Rumspringa refers to a period of adolescence for some of the Amish, an Anabaptist Christian subsect. It begins around age 16 and ends when a youth chooses baptism within the Amish church or to leave the community. Not all Amish use this term, but in sects that do, Amish elders generally view it as a time for courtship and finding a spouse.
Rumspringa became a focus of public interest over the past decade, owing largely to "The Devil's Playground," a documentary on the subject, and a controversial 2004 reality TV show entitled "Amish in the City." Both the documentary and the TV program presented Rumspringa by following the experiences of real Amish teens, but the "reality" of what was presented in both instances has been called into question by outspoken members of the Amish community.
Another misconception is that youth who do not join the church will be shunned for the rest of their lives. In fact, those who reject baptism may interact with family and community because they have not broken any religious vows. Only baptized members who later recant will face the shame of shunning. The church does not punish those who leave the faith before baptism.
Another myth suggests that parents encourage or even urge their children to explore the outside world. However, the church did not create Rumspringa as a “time out” when youth can get a taste of modern culture. Rumspringa is simply an old tradition that gives youth more time with their peers on weekends as they begin dating and preparing for adulthood. Third, some portrayals of Rumspringa show Amish youth abandoning their rural homes for wild lives in the city. This is just a myth! The vast majority of Amish teens spend their Rumspringa years living at home.
Sometimes lasting for years, participants live in modern society, what the Amish refer to as, "The Devil's Playground". Throughout their journey, the adolescents are expected to reflect upon whether or not they would like to return to their religion and make a lifetime commitment to the sacrificial lifestyle . Should they return home from the luxuries of technology and temptations of video games, cars, alcohol, drugs and such, they can then be baptized and forever committed to the Amish religion.
The Rumspringa period serves other purposes besides deciding whether to join the church, detailed here and below. One of those purposes is to enter into a more formalized social world and peer interaction, which occurs when joining a youth group. Youth groups vary in their character—some “plainer” or slower groups are tamer, and even adult-supervised, while other “faster” groups are less conservative in expectations and rules. Youth groups typically meet on weekends. In the case of the faster groups, this may mean parties or “band hops”, while with the slower, or “singing” groups as they are called in some communities, meet at the home where church service took place for games of volleyball and group singing. The larger Amish communities may have dozens of youth groups, varying in degree of plainness.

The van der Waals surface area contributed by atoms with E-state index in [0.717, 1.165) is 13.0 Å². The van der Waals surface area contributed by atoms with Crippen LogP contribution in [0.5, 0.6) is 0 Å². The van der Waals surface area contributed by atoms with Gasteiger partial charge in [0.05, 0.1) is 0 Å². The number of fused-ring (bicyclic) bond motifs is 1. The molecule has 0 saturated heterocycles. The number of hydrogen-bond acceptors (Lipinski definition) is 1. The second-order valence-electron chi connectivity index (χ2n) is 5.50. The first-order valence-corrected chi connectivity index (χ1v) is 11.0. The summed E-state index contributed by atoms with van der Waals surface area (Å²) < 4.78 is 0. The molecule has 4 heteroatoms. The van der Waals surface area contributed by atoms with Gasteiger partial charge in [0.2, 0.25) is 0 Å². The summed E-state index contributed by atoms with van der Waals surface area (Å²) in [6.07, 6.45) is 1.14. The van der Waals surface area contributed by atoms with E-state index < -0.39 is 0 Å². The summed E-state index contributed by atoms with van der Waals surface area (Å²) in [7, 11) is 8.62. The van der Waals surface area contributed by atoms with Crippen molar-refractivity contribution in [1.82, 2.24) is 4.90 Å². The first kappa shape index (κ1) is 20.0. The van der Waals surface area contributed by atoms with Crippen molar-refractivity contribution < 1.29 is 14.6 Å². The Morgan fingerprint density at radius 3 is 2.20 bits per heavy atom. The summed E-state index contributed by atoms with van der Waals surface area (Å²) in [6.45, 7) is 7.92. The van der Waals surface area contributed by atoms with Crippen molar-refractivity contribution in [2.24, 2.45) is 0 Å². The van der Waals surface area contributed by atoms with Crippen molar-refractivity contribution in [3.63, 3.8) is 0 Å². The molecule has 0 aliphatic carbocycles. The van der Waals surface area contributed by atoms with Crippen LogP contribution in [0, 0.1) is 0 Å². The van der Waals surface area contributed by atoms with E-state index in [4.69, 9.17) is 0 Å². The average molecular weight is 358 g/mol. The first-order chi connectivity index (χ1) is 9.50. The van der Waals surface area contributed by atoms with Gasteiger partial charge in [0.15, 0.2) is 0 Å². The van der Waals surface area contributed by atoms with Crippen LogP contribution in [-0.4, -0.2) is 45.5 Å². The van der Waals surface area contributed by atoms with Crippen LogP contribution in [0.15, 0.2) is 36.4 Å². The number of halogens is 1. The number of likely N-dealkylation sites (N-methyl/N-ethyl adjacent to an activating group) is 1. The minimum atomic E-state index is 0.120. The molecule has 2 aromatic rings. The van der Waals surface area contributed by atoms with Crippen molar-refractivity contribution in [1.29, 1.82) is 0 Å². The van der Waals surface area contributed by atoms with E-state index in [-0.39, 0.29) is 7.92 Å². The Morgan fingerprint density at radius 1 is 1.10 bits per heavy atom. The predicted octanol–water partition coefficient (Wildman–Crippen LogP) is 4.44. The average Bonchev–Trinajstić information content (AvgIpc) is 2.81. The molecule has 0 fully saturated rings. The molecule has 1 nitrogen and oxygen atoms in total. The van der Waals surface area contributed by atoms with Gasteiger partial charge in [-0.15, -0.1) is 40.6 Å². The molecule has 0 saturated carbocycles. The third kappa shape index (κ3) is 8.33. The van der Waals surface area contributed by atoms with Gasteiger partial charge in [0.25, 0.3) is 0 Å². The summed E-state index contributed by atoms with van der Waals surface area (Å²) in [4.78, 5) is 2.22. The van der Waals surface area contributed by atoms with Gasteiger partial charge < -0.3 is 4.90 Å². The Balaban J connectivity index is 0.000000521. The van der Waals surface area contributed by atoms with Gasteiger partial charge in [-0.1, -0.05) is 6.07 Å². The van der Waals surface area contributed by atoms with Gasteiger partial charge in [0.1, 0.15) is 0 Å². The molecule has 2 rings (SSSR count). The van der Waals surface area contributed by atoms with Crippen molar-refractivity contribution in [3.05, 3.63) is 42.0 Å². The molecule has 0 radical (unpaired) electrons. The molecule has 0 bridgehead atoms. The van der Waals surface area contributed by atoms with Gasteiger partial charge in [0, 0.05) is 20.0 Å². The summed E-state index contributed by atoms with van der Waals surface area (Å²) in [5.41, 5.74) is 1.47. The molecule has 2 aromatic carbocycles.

A fling with worldliness reminds Amish youth that they have a choice regarding church membership; however, most of the forces of Amish life funnel them toward church membership. Knowing they have a choice likely strengthens their willingness to obey church standards and, in the long run, the authority of the church itself.
The practice of Rumspringa varies greatly from community to community. Some church districts provide adult supervision, but others do not. Rumspringa as a wild rebellious experience is virtually unknown in some smaller settlements and in certain affiliations. In fact the practice would be suppressed among some Amish subgroups, including many New Order groups.
In many communities, Rumspringa is a period when some Amish youth, boys more than girls, experience greater freedom. They are no longer under the control of their parents on weekends and, because they are not baptized, they are not yet under the authority of the church.
Rumspringa is a Pennsylvania Dutch term, usually translated as "running around" and derived in part from the German word Raum, which means "space" in the sense of outside or outdoors space, room to roam. "Running around outside the bounds" is a more complete translation. During rumspringa, Amish youth — a large percentage of them for the first time in their lives — go on their own in the outside world.
When Amish children turn 16, the rules change. They're encouraged to experiment and explore. The idea is that teens will come back to the church after tasting the modern world. For most, this means a tentative foray — a trip to the local movie theater, or driving lessons. But for some, the experience, called rumspringa, is all about sex, parties and fast cars.
About 80% to 90% of the young people who partake of the liberty to experience the "English World" during Rumspringa eventually make a decision to return to the Amish community and become baptized members of the Church.